The Simple Life

Himalaya, India, Kausani   /  

Just a 15-minute jeep ride from Kausani and then a 25-minute foot march we have found our little nest in the mountains. We are renting a house here in Naughar (which means nine houses) – a scattered collection of dwellings at the foothills of the Himalaya. When we were in Kausani last week together with Simone and his family, we started looking for a place to hang out for a while. We visited the two houses we had considered renting through AirBnB when we were still back home in Turkey. They suddenly seemed ridiculously expensive. Nice, but too nice, actually. Too Western. Too familiar. We also looked at a cute house right in Kausani town. More rustic, we could make it cosy. But then somehow Kausani (which is no more than a mini town with a bazaar, a few restaurants and hotels) seemed too urban as well. We used our time-tested Mayan Pre-visualization technique* and realized that we would probably all get bored very quickly.

And so we returned to that magic little, tucked away spot of terraced valleys and cedar-forested hills, that Simone had discovered a few years ago and decided that this was it. We started asking around, convincing the slightly bewildered, always smiling villagers that we are not looking for comfort or service – just for an empty room or two to be at peace for a while.

Since a few days now, we occupy an empty little hut adjacent to Reba’s house. Reba lives alone with her 15-year old daughter Preety (who is indeed pretty). She has already adopted Timo, who helps her collect firewood and feed the animals. Traditionally built of stone and mud, with low ceilings and earthen floors, our new home has 2 storeys, of which we occupy the top floor. On the ground floor (with the windows and doors as clean and neatly painted blue as upstairs) lives Sundari, the buffalo. In fact, we are surrounded by animals – Reba’s animals. There is the milk-giving, but grumpy buffalo and Belle, the ox. Two little goats – Setuli and Komal and Simpy, the cat (who likes yoghurt and curls up by the kitchen fire) complete the family. As the house is on a rather steep hill, all household members roam the 20 or so square meters of flat ground in front of the house. A small vegetable garden and rather generous stone terrace (which serves as sun-deck, outdoor kitchen, wash-room and hangout for passing curious neighbors) round up the picture.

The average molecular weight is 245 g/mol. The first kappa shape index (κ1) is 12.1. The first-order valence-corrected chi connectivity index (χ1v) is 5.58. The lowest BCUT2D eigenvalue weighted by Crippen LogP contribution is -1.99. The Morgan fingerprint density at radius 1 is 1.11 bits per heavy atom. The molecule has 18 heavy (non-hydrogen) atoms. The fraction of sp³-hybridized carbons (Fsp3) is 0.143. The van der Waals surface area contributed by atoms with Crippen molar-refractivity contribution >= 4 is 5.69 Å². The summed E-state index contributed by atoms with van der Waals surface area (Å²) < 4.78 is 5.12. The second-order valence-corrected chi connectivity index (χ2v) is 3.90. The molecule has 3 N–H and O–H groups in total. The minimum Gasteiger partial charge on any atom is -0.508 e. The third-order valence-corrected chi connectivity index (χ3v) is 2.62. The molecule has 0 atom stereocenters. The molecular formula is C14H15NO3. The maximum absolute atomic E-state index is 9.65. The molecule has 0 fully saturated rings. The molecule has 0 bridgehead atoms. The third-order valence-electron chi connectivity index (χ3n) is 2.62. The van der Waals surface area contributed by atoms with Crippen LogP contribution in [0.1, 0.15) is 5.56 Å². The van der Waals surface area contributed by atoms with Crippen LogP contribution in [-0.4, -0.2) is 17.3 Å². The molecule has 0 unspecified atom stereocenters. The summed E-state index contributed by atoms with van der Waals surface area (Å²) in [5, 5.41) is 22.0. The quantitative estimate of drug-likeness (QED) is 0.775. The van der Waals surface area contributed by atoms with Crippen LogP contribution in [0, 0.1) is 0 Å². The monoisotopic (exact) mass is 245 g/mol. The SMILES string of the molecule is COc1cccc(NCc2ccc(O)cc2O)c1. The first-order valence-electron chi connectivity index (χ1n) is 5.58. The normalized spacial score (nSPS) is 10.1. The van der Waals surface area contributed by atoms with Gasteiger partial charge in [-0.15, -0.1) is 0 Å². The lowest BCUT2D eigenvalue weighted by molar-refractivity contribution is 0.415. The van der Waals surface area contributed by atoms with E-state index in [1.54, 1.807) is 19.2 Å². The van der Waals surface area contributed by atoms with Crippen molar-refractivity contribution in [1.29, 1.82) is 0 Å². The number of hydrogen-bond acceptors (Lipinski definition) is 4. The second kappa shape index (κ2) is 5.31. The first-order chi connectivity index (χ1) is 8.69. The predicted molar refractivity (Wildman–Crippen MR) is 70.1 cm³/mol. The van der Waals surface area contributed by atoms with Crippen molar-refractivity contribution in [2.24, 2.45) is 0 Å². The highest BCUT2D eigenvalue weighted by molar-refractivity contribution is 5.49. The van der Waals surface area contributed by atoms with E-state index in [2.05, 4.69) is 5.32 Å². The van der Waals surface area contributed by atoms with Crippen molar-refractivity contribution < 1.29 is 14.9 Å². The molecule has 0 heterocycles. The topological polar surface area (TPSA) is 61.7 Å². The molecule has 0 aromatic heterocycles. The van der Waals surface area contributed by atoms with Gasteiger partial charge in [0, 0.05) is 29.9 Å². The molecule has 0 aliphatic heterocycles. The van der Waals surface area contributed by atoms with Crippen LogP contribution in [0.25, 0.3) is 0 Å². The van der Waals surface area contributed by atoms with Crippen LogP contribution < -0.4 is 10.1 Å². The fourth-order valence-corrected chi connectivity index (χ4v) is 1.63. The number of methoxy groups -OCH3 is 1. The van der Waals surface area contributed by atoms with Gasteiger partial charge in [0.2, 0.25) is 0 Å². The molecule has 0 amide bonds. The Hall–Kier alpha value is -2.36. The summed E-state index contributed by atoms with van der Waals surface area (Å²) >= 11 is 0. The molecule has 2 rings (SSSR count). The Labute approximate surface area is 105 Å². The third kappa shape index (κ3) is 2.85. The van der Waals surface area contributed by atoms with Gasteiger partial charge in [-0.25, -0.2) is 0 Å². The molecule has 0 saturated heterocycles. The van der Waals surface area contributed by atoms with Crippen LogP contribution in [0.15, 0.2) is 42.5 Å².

Reba and I cook in turns (she might be slighly better with all the squatting and open fire cooking, but we, in turn have brought some pretty exciting stuff (like onions and tomatoes). And while our new abode is simple and basic, we all feel comfortable and happy. There are colorful posters of Hindi gods on the walls for Iluka to admire, there are enough hooks on the walls and little makeshift benches to keep our stuff organized (the German contingent in the family tries hard…) and within 30 minutes of our arrival we found an ingenious youngster who, with a few (potentially unsafe) moves, connected an electric wire to two bare light bulbs. Upon Matthieu’s suggestion he even installed a plug to keep our Macbook, iPhone and camera batteries fresh and ready, because let’s face it: We might not need running water, but where would we be without our 3G Airtel India wireless hotspot?

* The MPVT is not so much about living in the moment, I admit, but still gives valuable insight into possible future scenarios.


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